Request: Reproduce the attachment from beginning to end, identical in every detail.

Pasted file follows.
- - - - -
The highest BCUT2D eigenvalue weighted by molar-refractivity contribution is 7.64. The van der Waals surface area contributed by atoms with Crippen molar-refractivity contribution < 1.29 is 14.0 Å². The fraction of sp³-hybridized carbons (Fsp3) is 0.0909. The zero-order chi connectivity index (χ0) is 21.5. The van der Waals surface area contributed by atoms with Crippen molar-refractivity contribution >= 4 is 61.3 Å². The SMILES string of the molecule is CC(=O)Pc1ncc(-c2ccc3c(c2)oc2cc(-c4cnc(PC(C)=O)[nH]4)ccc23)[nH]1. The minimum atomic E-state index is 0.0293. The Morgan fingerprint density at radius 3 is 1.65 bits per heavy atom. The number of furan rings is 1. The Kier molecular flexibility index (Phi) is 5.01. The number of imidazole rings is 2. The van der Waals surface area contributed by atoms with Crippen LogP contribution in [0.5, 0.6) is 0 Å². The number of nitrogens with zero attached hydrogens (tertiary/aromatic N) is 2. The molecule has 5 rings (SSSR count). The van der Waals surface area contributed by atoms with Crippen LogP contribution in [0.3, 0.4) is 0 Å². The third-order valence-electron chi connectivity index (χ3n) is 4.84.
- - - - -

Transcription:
The highest BCUT2D eigenvalue weighted by molar-refractivity contribution is 7.64. The van der Waals surface area contributed by atoms with Crippen molar-refractivity contribution < 1.29 is 14.0 Å². The fraction of sp³-hybridized carbons (Fsp3) is 0.0909. The zero-order chi connectivity index (χ0) is 21.5. The van der Waals surface area contributed by atoms with Crippen molar-refractivity contribution >= 4 is 61.3 Å². The SMILES string of the molecule is CC(=O)Pc1ncc(-c2ccc3c(c2)oc2cc(-c4cnc(PC(C)=O)[nH]4)ccc23)[nH]1. The minimum atomic E-state index is 0.0293. The Morgan fingerprint density at radius 3 is 1.65 bits per heavy atom. The number of furan rings is 1. The Kier molecular flexibility index (Phi) is 5.01. The number of imidazole rings is 2. The van der Waals surface area contributed by atoms with Crippen LogP contribution in [0.5, 0.6) is 0 Å². The number of nitrogens with zero attached hydrogens (tertiary/aromatic N) is 2. The molecule has 5 rings (SSSR count). The van der Waals surface area contributed by atoms with Crippen LogP contribution in [0.3, 0.4) is 0 Å². The third-order valence-electron chi connectivity index (χ3n) is 4.84.